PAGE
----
For example, there are people called sociopaths, who seem almost unable to grasp any moral principles. Is there any hope for them? Definitely yes, in His marvelous plans to reduce responsibility in accord with variations in human conditions. Myriad are the means He uses to help souls towards salvation.

First of all, there is such a thing as somatic resonance - a term from modern psychology. Since we are made of body and spirit, and yet the two are so closely joined as to add up to one person, the result is that if we have a condition on either one of the two sides, there should be a parallel condition, called a resonance, on the other side. For example, a person in deep black depression sometimes thinks he is losing or has lost his faith. But the bad chemistry of his disease can interfere with the biochemistry that should serve as the somatic resonance to his faith. This does not expel faith, but can keep it from functioning normally, so that the person thinks he has lose it or is losing it.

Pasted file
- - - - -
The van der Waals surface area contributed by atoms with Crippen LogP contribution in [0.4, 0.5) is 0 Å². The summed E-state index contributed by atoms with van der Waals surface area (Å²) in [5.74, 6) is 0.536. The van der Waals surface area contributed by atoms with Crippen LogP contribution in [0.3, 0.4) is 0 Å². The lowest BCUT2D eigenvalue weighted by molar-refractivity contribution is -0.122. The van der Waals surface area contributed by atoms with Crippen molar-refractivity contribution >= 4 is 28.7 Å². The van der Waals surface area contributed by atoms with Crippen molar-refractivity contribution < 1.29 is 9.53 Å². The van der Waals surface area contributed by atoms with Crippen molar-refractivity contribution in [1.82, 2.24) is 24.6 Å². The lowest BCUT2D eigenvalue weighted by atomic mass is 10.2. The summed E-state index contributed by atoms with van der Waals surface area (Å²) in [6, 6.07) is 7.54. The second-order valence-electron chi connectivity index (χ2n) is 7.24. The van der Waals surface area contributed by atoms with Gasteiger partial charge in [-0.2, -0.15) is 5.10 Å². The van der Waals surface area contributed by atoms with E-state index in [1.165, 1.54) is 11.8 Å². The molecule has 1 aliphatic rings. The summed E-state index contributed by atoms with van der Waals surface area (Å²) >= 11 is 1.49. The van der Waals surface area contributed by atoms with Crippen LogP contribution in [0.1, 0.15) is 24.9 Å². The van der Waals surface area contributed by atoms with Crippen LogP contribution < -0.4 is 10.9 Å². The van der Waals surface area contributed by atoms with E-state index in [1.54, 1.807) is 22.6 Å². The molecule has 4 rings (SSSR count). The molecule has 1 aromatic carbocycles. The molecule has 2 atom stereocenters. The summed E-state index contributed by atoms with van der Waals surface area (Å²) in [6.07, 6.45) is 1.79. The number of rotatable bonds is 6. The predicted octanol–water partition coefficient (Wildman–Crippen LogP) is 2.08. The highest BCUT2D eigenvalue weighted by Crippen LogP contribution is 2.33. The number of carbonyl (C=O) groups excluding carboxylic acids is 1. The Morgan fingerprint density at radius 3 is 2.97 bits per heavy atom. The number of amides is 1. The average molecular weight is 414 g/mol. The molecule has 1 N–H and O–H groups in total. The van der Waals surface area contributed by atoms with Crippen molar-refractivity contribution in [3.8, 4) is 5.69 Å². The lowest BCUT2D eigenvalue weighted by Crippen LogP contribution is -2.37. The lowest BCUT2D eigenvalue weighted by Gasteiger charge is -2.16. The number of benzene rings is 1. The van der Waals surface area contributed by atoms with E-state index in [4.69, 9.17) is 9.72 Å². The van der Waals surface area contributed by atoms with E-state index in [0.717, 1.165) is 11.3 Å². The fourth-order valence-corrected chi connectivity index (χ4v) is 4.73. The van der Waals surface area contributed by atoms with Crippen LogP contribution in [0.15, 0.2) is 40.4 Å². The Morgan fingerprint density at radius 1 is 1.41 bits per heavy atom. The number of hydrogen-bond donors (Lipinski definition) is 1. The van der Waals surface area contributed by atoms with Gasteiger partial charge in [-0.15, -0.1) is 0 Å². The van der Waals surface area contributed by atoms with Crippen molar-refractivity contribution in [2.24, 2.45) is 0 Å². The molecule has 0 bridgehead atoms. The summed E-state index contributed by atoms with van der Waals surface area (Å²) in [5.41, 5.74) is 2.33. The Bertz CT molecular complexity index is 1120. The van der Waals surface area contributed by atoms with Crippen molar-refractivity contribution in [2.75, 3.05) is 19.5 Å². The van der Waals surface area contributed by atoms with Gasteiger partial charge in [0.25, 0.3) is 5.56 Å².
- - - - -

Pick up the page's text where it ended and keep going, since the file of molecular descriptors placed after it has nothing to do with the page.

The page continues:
Different conditions in the brain can serve as the somatic resonance to different conditions. Thus, Science News of April 16, 1994, pp. 248-49 reported that PET scans of persons with autism showed that normal persons have a cooler anterior singulate compared to the active anterior singulate of the withdrawn person. The brain portions involved seem to be the somatic resonance to the mental conditions. Further, Science News of August 20, 1983, pp. 122-25 reports a chemist from Argonne laboratories took hair samples of violent criminals, found strong correlation between certain highs and lows in trace elements and violent behavior. It does not mean they had no free will. It does mean their somatic resonance could strongly predispose them in an evil direction. Cf. Discover magazine, August, 1992, pp. 11-12 for similar results.